Founder and former Head of the Epilepsy Program at Western University in London, Ontario, CANADA, passed away on September 13th, 2021. A graduate from Princeton University, he completed Medical School at McGill University, and subsequently a Residency in Pediatrics and Pediatric Neurology at the Montreal Children’s Hospital. His fellowship training in EEG and Epilepsy was obtained at the Mayo Clinic, and he trained in neonatal EEG at the Hôpital Port Royal in Paris. Prof. Blume joined Western University (formerly known as University of Western Ontario) in 1972, where he remained until he retired in 2007.
KRNJEVIC, Dr. Kresimir O.C., B.Sc., Ph.D., M.B., Ch.B. (Edin.), F.R.S.C.
Dr. Krešimir (Kris) Krnjevic, one of the world’s leading authorities on brain cell communication, died peacefully on April 16, 2021, aged 93, in Montreal.
He was widely recognized as a pioneer in the field of neurotransmission, whose discoveries of the nature of chemical neurotransmitters clarified the role of chemical control processes in the brain. (Read more – external link)
Dr. Richard (Dick) B. Stein died on November 3, 2020 and is remembered by friends, family and colleagues as a genuinely decent man who treated everyone with respect, fairness and kindness. Many reflections on the achievements of a scientist of Dick’s caliber might begin differently, but these personal qualities and his integrity were also at the core of his contributions to neuroscience; our community was enriched by his acumen and “do as I do ” style of mentoring.
Dr. Peter Milner was an outstanding neuroscientist who, with the late James Olds, discovered that electrical stimulation in specific parts of the brain (sometimes referred to as ‘pleasure centers’) acted as a reward for behavioural actions….
Jack Diamond’s research, imaginative and of the highest quality, was concerned with regeneration and disorders of peripheral nerve; later he also studied risk factors for the development of Alzheimer’s disease. Jack wanted to understand beneficial and detrimental roles of collateral sprouting, “a poetry of nerve growth”….
Louis J Poirier was internationally recognized for the development of one of the very first simian models of Parkinson’s disease. Anatomical and neurochemical study of this model allowed Dr. Poirier and his colleague Dr. Theodor Sourkes (McGill U) to demonstrate the existence of a direct relationship between a lesion of the dopaminergic neurons of the substantia nigra and the loss of striatal dopamine that characterized Parkinson’s disease. This highly cited work has had a major impact on the orientation of Parkinson’s disease research…
John Ferguson MacDonald was the quintessential Canadian scientist. A visionary and an insightful researcher who transformed the fieldof neuroscience, John wasa man whose humility, generosity, and deeply rooted respect for all transcended his outstanding scientific achievements….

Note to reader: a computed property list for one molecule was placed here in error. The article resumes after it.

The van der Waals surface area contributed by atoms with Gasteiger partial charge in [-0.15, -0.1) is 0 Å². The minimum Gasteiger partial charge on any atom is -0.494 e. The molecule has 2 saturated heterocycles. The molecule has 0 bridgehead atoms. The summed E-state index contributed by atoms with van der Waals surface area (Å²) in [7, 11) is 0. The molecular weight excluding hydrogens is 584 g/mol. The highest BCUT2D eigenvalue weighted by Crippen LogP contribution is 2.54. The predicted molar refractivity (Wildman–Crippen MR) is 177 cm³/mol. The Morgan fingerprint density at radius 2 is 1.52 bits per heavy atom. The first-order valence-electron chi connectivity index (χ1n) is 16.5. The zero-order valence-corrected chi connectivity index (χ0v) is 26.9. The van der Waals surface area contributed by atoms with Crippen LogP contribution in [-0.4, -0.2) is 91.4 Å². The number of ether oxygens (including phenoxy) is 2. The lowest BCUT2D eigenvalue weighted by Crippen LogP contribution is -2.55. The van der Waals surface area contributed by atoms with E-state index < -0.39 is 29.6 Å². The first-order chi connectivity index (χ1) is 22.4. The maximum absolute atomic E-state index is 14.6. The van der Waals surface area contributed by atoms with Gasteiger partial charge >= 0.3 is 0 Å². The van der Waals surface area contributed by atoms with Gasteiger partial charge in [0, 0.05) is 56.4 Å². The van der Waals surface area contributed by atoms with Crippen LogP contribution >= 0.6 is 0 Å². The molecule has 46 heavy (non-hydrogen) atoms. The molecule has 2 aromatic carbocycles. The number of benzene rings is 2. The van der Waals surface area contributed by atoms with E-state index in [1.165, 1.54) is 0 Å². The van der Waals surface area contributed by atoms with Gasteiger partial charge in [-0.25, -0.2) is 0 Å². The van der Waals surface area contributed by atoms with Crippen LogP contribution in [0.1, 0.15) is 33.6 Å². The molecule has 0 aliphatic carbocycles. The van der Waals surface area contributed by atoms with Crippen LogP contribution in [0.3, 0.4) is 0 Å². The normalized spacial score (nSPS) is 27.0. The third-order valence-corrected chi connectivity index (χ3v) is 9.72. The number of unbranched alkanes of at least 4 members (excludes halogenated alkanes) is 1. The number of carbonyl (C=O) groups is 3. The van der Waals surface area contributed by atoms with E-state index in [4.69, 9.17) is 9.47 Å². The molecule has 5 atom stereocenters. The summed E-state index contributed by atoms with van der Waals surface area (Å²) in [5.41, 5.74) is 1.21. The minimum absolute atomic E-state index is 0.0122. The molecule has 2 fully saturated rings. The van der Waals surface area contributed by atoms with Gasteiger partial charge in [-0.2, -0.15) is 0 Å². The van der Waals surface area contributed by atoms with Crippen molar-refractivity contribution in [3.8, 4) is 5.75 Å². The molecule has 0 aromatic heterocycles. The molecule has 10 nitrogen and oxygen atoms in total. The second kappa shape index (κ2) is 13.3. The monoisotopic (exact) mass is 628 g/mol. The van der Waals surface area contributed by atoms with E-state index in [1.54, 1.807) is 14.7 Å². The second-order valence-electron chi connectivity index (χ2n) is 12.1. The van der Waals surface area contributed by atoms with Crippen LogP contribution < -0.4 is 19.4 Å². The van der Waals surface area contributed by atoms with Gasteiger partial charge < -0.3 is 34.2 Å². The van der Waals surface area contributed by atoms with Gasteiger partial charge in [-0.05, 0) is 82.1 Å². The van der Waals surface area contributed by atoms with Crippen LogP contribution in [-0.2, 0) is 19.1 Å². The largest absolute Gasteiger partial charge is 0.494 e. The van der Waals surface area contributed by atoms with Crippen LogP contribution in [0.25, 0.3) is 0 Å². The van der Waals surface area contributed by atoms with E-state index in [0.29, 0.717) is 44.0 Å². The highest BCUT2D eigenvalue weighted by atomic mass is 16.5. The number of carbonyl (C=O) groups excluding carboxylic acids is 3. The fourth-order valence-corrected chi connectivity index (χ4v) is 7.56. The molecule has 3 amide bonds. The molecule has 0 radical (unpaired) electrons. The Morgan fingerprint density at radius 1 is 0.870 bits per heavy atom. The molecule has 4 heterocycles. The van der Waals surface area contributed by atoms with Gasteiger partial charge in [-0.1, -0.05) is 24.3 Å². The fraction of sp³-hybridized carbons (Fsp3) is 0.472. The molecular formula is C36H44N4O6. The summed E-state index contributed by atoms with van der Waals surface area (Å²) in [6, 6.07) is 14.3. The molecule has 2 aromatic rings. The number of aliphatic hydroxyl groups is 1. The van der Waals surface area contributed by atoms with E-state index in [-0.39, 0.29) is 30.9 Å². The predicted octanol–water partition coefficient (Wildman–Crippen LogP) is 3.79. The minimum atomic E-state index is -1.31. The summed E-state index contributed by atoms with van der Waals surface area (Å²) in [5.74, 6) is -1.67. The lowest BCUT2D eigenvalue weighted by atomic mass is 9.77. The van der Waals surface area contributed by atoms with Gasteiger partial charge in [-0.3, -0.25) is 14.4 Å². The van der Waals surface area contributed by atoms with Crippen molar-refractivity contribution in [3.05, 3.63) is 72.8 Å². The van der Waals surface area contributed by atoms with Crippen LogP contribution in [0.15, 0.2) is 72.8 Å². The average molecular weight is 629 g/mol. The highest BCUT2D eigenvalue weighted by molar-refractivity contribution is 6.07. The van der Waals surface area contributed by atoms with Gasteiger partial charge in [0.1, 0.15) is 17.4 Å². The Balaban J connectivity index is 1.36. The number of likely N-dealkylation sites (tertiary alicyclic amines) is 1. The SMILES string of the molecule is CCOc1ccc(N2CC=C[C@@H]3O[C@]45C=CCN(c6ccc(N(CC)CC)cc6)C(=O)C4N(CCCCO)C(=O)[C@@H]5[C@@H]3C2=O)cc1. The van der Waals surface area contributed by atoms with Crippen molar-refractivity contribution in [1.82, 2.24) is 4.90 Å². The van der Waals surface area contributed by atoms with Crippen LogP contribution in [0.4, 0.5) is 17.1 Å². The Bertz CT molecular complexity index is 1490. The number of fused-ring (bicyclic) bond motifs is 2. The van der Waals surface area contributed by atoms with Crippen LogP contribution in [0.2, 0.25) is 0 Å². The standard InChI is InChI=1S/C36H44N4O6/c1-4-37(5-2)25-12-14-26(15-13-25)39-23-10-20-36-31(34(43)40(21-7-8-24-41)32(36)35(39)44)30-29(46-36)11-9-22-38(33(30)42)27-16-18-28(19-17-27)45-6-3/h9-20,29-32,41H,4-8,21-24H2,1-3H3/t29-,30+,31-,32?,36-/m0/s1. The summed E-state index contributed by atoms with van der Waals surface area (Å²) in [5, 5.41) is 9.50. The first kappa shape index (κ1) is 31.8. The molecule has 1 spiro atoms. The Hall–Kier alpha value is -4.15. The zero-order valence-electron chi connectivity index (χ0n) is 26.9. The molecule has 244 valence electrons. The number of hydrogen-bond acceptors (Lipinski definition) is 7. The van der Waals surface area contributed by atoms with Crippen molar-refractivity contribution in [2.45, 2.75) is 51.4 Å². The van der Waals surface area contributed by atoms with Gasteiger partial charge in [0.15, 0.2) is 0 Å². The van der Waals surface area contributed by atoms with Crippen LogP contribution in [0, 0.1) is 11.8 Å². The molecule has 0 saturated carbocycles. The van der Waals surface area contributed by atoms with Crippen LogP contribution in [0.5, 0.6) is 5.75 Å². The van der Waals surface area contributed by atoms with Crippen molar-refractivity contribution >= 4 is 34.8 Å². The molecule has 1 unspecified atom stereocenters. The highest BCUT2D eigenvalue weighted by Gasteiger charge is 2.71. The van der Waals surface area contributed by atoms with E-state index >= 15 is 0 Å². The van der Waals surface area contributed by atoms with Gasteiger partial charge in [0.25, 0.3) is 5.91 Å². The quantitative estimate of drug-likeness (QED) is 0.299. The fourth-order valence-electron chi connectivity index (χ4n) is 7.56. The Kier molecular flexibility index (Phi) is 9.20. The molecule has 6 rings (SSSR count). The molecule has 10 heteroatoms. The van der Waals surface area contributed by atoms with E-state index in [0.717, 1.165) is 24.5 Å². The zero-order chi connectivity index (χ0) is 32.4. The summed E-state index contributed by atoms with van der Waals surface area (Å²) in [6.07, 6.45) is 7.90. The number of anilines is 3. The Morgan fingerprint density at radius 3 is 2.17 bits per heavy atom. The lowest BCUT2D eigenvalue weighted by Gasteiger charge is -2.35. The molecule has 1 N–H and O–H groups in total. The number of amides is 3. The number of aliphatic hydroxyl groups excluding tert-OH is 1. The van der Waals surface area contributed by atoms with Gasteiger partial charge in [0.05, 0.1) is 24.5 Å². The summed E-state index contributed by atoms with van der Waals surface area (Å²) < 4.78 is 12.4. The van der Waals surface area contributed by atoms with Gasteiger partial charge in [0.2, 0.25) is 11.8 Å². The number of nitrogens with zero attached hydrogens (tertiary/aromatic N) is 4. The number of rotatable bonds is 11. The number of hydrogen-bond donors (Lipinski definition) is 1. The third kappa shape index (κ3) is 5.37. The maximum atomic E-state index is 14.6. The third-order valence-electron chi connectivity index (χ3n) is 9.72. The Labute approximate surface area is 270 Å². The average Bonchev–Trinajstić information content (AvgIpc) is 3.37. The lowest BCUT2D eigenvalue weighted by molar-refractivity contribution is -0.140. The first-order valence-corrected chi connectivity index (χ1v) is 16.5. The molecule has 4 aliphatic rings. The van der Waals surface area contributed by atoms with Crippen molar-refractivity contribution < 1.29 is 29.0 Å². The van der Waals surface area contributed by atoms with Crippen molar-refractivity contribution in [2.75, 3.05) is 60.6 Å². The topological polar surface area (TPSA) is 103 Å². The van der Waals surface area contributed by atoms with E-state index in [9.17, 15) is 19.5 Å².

Laurent Descarries was internationally renowned for his extensive work on the ultrastructural organization of monoaminergic and cholinergic innervations in the brain, and in particular for his work demonstrating the mostly asynaptic character of their axon terminals. The latter are now commonly thought to mediate their signals through a process called “diffuse transmission” or “volume transmission”…
Didier Mouginot was a versatile scholar who excelled in each of his duties; researcher, teacher and administrator. His accomplishments as a researcher are original and creative and reflect a sustained commitment to conduct the best possible research. He was a leader in his field due to the excellent quality of his research. This excellence was obtained by the continued expansion of his expertise and of his field of study through the acquisition of new advanced technologies to achieve a greater level of depth in his research. He was also a great collaborator who openly shared his knowledge and expertise….
William Dryden’s insight, breadth of knowledge, collegiality and sense of humour will be fondly remembered.
Sergey Fedoroff 1925-2012
Sergey Fedoroff is considered the father of tissue culture because of his important findings and contributions. He was president of several societies, such as the Pan American Association of Anatomy. He was also the mentor of several generations of the best neurologists of the world. Read a profile of Sergey Federoff in the International Journal of Morphology
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